Workforce

Global

Workforce trends that provide information and resources globally, domestically, and within the field of corrections.

2018 and newer

The COVID-19 pandemic-induced lockdowns and related global recession of 2020 have created a highly uncertain outlook for the labour market and accelerated the arrival of the future of work. The Future of Jobs Report 2020 aims to shed light on: 1) the pandemic-related disruptions thus far in 2020, contextualized within a longer history of economic cycles, and 2) the expected outlook for technology adoption jobs and skills in the next five years. Despite the currently high degree of uncertainty, the report uses a unique combination of qualitative and quantitative intelligence to expand the knowledge base about the future of jobs and skills.

In 2016, Millennials became the largest generation in the U.S. labor force. More than one in three participants in the workforce are Millennials, born between 1980 and 1995. As of 2017, 56 million Millennials in the U.S. were working or seeking employment, surpassing Generation X and Baby Boomers. Millennials are employed in both the public and private sectors. According to the U.S. Bureau of Labor Statistics, more than 22.5 million U.S. workers are government employees. As of December 2019, 2.8 million workers serve at the federal level, 5.1 million are at the state level, and 14.6 million work for local government.

Claudia Goldin, former head of the American Economic Association, called the period beginning in the mid-1970s the quiet revolution in women's labor. The ranks of female workers had grown steadily after World War II, but what changed drastically starting in the '70s, according to Goldin, wasn't the raw numbers, but mindset. Women made employment decisions for themselves, they pursued careers, and their work became part of their identity. The COVID-19 pandemic, by any measure, has been a blow to that identity. Piled atop challenges such as pay disparities and expensive childcare is an economic downturn that hit women workers measurably harder than men—the so-called “she-cession.” One particularly sobering number: According to the U.S.

This report provides an overview of global and regional trends in employment, unemployment, labour force participation and productivity. Key findings are that unemployment is projected to rise after a long period of stability, and that many people are working fewer paid hours than they would like or lack adequate access to paid work. The report also takes a close look at decent work deficits and persistent labour market inequalities, noting that income inequality is higher than previously thought.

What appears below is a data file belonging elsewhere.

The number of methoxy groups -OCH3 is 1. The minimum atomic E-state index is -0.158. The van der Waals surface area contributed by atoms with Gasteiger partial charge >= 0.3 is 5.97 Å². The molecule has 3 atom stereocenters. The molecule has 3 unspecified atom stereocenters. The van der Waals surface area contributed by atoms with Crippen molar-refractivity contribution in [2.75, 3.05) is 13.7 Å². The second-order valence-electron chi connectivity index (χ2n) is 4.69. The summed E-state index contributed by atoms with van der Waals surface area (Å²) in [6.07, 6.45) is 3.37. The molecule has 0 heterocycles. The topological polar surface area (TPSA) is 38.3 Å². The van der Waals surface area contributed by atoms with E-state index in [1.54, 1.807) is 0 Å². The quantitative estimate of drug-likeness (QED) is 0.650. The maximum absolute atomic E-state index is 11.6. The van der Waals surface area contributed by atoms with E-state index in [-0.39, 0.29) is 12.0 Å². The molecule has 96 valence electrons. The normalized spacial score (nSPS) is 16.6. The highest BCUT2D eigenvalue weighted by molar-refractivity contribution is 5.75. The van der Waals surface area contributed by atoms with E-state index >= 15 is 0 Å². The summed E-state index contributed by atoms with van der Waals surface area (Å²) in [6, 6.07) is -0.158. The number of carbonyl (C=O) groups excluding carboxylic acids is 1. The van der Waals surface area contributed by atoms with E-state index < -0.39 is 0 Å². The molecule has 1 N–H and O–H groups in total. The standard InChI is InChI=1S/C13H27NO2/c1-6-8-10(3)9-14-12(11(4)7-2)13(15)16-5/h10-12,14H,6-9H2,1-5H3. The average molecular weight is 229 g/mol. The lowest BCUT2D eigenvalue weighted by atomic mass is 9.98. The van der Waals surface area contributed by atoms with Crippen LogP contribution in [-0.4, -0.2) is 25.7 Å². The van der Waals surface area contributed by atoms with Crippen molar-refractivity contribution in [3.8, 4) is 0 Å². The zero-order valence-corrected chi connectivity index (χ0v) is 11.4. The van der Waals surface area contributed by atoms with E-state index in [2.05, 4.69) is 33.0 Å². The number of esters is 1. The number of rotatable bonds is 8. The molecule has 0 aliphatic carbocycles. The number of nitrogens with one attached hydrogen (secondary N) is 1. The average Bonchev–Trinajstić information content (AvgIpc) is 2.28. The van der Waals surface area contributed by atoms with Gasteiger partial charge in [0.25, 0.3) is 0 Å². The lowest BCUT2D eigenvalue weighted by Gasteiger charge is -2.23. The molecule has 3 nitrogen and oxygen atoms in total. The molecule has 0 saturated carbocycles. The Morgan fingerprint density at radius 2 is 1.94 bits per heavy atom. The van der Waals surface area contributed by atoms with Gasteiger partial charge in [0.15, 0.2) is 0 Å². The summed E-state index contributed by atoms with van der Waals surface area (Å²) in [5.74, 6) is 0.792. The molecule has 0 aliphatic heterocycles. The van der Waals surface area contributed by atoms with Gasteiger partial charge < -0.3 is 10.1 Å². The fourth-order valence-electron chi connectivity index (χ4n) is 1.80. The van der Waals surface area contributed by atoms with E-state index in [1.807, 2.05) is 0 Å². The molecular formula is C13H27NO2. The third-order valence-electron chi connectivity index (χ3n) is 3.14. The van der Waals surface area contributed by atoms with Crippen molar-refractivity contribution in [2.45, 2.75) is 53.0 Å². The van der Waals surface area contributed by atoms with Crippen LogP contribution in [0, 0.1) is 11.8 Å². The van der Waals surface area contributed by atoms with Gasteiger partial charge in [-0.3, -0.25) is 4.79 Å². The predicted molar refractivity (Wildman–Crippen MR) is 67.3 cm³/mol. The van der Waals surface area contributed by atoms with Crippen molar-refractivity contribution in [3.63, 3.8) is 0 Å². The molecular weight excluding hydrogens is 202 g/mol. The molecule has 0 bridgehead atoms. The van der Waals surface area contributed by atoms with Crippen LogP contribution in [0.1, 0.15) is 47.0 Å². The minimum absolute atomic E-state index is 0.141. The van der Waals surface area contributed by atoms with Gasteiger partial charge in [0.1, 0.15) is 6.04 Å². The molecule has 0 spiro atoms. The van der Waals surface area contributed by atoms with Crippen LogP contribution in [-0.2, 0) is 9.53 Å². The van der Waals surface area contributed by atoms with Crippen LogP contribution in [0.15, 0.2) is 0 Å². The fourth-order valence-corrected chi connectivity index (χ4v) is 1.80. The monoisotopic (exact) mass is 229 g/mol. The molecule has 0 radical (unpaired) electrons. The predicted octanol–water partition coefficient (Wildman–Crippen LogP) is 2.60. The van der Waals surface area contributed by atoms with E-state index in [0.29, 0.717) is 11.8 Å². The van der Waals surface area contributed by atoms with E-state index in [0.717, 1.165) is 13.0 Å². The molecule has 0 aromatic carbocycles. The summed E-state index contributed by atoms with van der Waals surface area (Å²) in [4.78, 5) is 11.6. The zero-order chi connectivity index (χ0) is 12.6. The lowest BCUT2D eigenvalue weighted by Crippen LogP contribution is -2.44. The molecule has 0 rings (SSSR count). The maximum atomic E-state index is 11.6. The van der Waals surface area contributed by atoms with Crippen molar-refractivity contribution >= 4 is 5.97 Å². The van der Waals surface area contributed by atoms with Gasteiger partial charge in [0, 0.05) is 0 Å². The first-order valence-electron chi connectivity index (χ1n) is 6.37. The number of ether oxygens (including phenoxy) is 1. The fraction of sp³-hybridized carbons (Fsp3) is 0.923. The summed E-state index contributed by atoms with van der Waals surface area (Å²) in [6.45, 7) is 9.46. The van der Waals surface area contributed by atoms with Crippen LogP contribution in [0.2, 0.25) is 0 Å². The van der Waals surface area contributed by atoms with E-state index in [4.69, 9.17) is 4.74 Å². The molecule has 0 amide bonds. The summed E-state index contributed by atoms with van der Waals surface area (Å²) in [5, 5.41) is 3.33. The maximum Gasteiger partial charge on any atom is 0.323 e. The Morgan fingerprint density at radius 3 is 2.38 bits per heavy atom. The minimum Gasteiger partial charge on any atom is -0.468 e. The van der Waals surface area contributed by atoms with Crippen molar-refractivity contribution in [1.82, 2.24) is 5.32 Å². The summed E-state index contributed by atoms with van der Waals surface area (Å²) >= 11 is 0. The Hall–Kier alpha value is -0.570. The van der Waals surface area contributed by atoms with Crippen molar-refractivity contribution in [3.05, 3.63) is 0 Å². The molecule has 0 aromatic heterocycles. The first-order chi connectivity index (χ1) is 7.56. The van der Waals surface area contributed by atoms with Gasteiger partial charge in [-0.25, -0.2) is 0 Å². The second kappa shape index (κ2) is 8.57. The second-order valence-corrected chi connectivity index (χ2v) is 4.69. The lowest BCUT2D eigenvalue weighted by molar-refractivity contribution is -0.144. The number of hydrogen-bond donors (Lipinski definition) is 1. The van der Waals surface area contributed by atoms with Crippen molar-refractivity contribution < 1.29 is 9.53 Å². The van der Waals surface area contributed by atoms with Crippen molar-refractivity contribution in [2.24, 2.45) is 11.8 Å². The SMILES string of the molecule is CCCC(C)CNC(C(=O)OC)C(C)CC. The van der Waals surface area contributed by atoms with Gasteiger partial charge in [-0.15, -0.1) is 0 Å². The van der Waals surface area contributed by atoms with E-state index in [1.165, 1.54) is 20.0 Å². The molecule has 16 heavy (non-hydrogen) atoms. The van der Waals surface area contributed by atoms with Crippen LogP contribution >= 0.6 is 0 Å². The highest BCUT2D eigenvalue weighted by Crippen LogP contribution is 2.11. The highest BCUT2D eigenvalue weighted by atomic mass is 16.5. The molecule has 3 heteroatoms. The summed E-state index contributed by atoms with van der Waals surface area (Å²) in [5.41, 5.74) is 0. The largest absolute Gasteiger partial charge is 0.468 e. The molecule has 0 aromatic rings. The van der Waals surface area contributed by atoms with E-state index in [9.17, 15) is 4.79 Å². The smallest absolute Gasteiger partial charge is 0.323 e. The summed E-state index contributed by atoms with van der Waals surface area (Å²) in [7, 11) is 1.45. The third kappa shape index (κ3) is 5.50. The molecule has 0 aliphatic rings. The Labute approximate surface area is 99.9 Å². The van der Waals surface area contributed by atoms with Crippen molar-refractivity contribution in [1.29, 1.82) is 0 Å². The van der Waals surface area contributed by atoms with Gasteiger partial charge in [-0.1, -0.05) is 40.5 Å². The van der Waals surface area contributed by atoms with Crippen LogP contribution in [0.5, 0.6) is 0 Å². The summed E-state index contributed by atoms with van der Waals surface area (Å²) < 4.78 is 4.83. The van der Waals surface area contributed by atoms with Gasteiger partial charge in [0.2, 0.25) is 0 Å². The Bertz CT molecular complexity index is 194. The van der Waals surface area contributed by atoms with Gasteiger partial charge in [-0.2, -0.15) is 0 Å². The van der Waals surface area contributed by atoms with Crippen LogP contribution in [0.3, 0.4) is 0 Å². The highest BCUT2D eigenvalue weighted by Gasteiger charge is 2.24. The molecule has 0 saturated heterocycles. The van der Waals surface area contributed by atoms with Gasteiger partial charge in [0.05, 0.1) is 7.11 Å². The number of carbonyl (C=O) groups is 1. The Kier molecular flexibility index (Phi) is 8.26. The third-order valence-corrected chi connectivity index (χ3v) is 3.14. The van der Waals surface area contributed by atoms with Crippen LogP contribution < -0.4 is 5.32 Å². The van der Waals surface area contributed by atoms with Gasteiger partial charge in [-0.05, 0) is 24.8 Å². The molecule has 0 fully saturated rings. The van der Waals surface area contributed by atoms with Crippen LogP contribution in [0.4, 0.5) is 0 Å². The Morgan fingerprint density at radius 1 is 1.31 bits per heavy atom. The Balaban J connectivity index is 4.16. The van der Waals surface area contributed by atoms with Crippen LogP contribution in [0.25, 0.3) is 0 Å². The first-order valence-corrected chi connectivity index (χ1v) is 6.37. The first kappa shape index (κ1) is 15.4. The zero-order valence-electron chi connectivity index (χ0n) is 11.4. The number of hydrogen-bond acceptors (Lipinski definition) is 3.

Employers in the United States are increasingly in pursuit of workers who are adept in social skills, like negotiation and persuasion, and have a strong grounding in fundamental skills, such as critical thinking and writing. In the past nearly four decades, employment in the U.S. has expanded most rapidly in jobs in which these skill sets are most valued. Jobs attaching greater importance to analytical skills, such as science, mathematics and programming, are also hiring workers at a brisk pace. 

The state and local governmental public health workforce plays a critical role in protecting and improving the lives of the individuals it serves. As is the case with state and local employment generally, the workforce in public health is changing. Recruitment and retention of the next wave of employees presents challenges, particularly at a time of continued retirements, low unemployment, and competition from the private sector for talented graduates and other career entrants. To better understand the U.S. public health workforce, this primer describes its current size, expectations for growth, employee demographics, job tenure, and the skill sets most in demand. This description is offered against the broader backdrop of the overall state and local government sector.

A large share of experts and analysts worry that people’s technology use will mostly weaken core aspects of democracy and democratic representation in the coming decade. Yet they also foresee significant social and civic innovation between now and 2030 to try to address emerging issues.

In this new report, technology experts who shared serious concerns for democracy in a recent Pew Research Center canvassing weigh in with their views about the likely changes and reforms that might occur in the coming years.